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Spider Mites – The Facts

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Spider Mites – The Facts

Spider mites, also referred to as two-spotted mites are a serious pest of indoor grown crops. They look like very small, moving dots, visible to the naked eye, but more easily seen using a 10x hand lens. The adult female which is the biggest form, is less than 1/20-inch long.

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1. Spider mites live in colonies, usually on the undersides of leaves. One colony often has hundreds of spider mites.

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2. The term “spider mite” refers to the silk webbing these pests make on affected leaves.

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3. Spider mites reproduce and feed throughout the year, as long as the environmental conditions are met. The warmer the environment the quicker they reproduce.

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4. If the environment is suitable their life cycle will be completed in less than seven days.

5. Plants experiencing water stress tend to be more vulnerable to spider mite infestation.

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6. As the quality of infested plants drop, female spider mites will seek out other healthier leaves on neighbouring plants.

7. Spider mites damage plants by sucking their leaves’ cell contents.

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8. A full infestation of the plant will be covered in webbing from the stem of the leaf to the tips. The webbing may often restrict growth.

How to Treat

Discovering spider mites in your growroom can be devastating, but it can be treated. To fully understand why your growroom or plants have these little black flies or spider webs and to learn how to cure it from your growroom, please read on…

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1. Prune leaves and stems to stop infestation from spreading.

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2. Keep your plants properly watered. As water stress will spread infestation throughout the plant or plants.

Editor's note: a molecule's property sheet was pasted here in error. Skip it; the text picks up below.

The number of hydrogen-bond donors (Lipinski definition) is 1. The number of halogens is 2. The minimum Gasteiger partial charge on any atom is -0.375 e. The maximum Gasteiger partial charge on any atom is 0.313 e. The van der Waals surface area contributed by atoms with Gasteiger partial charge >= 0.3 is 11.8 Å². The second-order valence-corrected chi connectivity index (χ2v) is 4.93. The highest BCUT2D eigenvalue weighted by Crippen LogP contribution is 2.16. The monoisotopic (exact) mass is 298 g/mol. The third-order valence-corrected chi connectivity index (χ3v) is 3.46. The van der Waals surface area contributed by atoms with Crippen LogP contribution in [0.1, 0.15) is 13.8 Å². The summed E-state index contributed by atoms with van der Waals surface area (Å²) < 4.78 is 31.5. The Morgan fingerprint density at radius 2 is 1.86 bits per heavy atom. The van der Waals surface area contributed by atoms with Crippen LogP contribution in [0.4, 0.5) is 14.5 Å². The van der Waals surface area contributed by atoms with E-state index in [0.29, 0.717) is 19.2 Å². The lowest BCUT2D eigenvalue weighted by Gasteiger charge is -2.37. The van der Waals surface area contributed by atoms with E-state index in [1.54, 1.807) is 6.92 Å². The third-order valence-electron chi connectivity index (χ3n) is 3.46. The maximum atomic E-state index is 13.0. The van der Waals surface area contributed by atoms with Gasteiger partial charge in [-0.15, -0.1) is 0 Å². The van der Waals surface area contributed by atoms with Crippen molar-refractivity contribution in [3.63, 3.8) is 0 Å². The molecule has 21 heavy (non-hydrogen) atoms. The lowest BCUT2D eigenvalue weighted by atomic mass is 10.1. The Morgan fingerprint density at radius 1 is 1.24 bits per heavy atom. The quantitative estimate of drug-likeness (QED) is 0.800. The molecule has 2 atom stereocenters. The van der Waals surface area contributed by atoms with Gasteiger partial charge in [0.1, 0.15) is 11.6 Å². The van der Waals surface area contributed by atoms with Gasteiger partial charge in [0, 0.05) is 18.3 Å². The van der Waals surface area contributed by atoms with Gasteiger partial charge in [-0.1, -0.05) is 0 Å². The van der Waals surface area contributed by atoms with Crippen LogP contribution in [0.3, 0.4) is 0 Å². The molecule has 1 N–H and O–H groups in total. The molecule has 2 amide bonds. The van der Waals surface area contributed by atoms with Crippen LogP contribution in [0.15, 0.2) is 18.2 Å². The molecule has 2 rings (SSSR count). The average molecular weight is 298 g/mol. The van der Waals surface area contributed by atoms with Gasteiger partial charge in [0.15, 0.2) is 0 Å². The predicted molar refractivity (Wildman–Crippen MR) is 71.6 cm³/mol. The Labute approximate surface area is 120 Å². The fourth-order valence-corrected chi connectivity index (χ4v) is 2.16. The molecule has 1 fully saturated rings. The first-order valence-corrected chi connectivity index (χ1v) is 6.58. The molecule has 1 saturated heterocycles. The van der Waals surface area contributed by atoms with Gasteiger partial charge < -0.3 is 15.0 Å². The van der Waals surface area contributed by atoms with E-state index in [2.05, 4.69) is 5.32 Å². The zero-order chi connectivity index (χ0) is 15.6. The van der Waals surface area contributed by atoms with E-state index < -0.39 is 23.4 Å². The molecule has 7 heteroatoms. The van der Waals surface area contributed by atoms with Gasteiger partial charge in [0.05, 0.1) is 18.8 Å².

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3. Don’t underestimate the development time of spider mites. The hotter the temperature the faster they will develop.

These mites live in colonies, usually on the undersides of leaves. One colony often has hundreds of spider mites. The term “spider mite” refers to the silk webbing these pests make on affected leaves. The webbing makes it easy to differentiate spider mites from other kinds of mites as well as from Thrips and Aphids, which also invade the undersurfaces of leaves.

Spider mites may reproduce and feed throughout the year, provided that the environmental conditions are warm enough, e.g. in a grow room. In hot weather, they reproduce very rapidly with outdoor infestations becoming most severe in summer months. If the supply of food and the temperature are favourable, their life cycle can be completed in less than seven days.

They thrive in hot conditions, with low humidity, but they are very adaptable and can infest plants in less than ideal conditions. In these conditions, they just build up their numbers more slowly. Plants experiencing water stress tend to be more vulnerable to Spider mite infestation. As the quality of leaves drops on seriously infested plants, female Spider mites will actively seek out other plants with healthier leaves, transferring by crawling or by being blown onto neighbouring plants.

Spider mites damage plants by sucking their leaves’ cell contents. Plants can often tolerate a small population of spider mites and the damage they do, but large populations –large enough to cause visible damage to the leaves –will harm the productive capacity of plants, especially ornamental plants. At first, the damage looks like flecking of light coloured dots on leaves. Sometimes, leaves turn bronze in colour. As the mites continue to suck on leaves, they turn reddish or yellowish, and eventually fall off. Usually, large amounts of webbing cover an entire leaf, even buds and growing tips. In fact, the webbing may be so restricting that it distorts, and finally stops, the upward growth of the plant. When this point is reached, the infestation is so severe that it has virtually ruined any chance of a decent crop. Inspect your plants regularly and act fast if you suspect Spider mites have entered your growroom.

Download this article’s PDF for on the go advice.

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